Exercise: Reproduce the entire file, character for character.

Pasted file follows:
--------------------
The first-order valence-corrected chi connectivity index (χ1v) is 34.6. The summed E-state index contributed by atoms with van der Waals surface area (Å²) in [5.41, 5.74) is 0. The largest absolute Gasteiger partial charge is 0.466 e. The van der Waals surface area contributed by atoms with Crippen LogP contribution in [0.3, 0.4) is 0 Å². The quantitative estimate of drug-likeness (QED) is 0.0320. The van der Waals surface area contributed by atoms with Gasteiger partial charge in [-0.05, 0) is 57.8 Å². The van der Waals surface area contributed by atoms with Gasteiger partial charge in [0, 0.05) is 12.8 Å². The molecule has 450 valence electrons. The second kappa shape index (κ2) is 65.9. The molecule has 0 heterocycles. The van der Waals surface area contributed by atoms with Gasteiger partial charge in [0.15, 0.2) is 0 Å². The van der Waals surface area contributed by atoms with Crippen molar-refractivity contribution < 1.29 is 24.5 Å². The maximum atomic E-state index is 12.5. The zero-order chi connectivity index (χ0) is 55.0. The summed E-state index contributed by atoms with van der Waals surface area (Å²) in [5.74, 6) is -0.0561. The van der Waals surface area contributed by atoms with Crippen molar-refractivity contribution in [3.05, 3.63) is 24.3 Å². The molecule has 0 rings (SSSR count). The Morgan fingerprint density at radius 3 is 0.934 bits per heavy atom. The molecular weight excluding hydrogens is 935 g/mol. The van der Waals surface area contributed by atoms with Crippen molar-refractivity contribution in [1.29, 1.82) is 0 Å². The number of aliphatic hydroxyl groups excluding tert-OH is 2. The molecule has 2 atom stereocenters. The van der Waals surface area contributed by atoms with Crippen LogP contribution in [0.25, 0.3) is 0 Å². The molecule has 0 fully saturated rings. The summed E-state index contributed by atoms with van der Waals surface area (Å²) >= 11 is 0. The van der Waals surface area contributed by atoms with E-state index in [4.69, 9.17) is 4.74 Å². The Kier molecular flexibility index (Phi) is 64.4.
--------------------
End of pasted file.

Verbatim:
The first-order valence-corrected chi connectivity index (χ1v) is 34.6. The summed E-state index contributed by atoms with van der Waals surface area (Å²) in [5.41, 5.74) is 0. The largest absolute Gasteiger partial charge is 0.466 e. The van der Waals surface area contributed by atoms with Crippen LogP contribution in [0.3, 0.4) is 0 Å². The quantitative estimate of drug-likeness (QED) is 0.0320. The van der Waals surface area contributed by atoms with Gasteiger partial charge in [-0.05, 0) is 57.8 Å². The van der Waals surface area contributed by atoms with Gasteiger partial charge in [0, 0.05) is 12.8 Å². The molecule has 450 valence electrons. The second kappa shape index (κ2) is 65.9. The molecule has 0 heterocycles. The van der Waals surface area contributed by atoms with Gasteiger partial charge in [0.15, 0.2) is 0 Å². The van der Waals surface area contributed by atoms with Crippen molar-refractivity contribution < 1.29 is 24.5 Å². The maximum atomic E-state index is 12.5. The zero-order chi connectivity index (χ0) is 55.0. The summed E-state index contributed by atoms with van der Waals surface area (Å²) in [5.74, 6) is -0.0561. The van der Waals surface area contributed by atoms with Crippen molar-refractivity contribution in [3.05, 3.63) is 24.3 Å². The molecule has 0 rings (SSSR count). The Morgan fingerprint density at radius 3 is 0.934 bits per heavy atom. The molecular weight excluding hydrogens is 935 g/mol. The van der Waals surface area contributed by atoms with Crippen molar-refractivity contribution in [1.29, 1.82) is 0 Å². The number of aliphatic hydroxyl groups excluding tert-OH is 2. The molecule has 2 atom stereocenters. The van der Waals surface area contributed by atoms with Crippen LogP contribution in [0.25, 0.3) is 0 Å². The molecule has 0 fully saturated rings. The summed E-state index contributed by atoms with van der Waals surface area (Å²) >= 11 is 0. The van der Waals surface area contributed by atoms with E-state index in [4.69, 9.17) is 4.74 Å². The Kier molecular flexibility index (Phi) is 64.4.